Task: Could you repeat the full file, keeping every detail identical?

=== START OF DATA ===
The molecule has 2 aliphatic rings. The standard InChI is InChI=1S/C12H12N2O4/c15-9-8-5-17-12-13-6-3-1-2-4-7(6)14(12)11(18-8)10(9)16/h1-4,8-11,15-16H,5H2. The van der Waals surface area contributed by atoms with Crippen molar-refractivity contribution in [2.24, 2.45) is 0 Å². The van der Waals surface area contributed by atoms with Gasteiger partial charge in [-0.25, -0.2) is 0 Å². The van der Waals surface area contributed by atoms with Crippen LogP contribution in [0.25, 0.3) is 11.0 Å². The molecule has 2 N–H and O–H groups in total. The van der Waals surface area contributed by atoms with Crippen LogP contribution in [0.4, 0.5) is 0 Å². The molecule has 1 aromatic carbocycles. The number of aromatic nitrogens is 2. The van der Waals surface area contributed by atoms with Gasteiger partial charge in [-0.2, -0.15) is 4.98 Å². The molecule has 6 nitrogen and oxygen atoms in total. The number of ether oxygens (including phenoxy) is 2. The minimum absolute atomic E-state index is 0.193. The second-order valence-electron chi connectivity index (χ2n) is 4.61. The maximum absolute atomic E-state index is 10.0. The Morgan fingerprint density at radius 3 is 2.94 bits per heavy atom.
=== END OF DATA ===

The molecule has 2 aliphatic rings. The standard InChI is InChI=1S/C12H12N2O4/c15-9-8-5-17-12-13-6-3-1-2-4-7(6)14(12)11(18-8)10(9)16/h1-4,8-11,15-16H,5H2. The van der Waals surface area contributed by atoms with Crippen molar-refractivity contribution in [2.24, 2.45) is 0 Å². The van der Waals surface area contributed by atoms with Gasteiger partial charge in [-0.25, -0.2) is 0 Å². The van der Waals surface area contributed by atoms with Crippen LogP contribution in [0.25, 0.3) is 11.0 Å². The molecule has 2 N–H and O–H groups in total. The van der Waals surface area contributed by atoms with Crippen LogP contribution in [0.4, 0.5) is 0 Å². The molecule has 1 aromatic carbocycles. The number of aromatic nitrogens is 2. The van der Waals surface area contributed by atoms with Gasteiger partial charge in [-0.2, -0.15) is 4.98 Å². The molecule has 6 nitrogen and oxygen atoms in total. The number of ether oxygens (including phenoxy) is 2. The minimum absolute atomic E-state index is 0.193. The second-order valence-electron chi connectivity index (χ2n) is 4.61. The maximum absolute atomic E-state index is 10.0. The Morgan fingerprint density at radius 3 is 2.94 bits per heavy atom.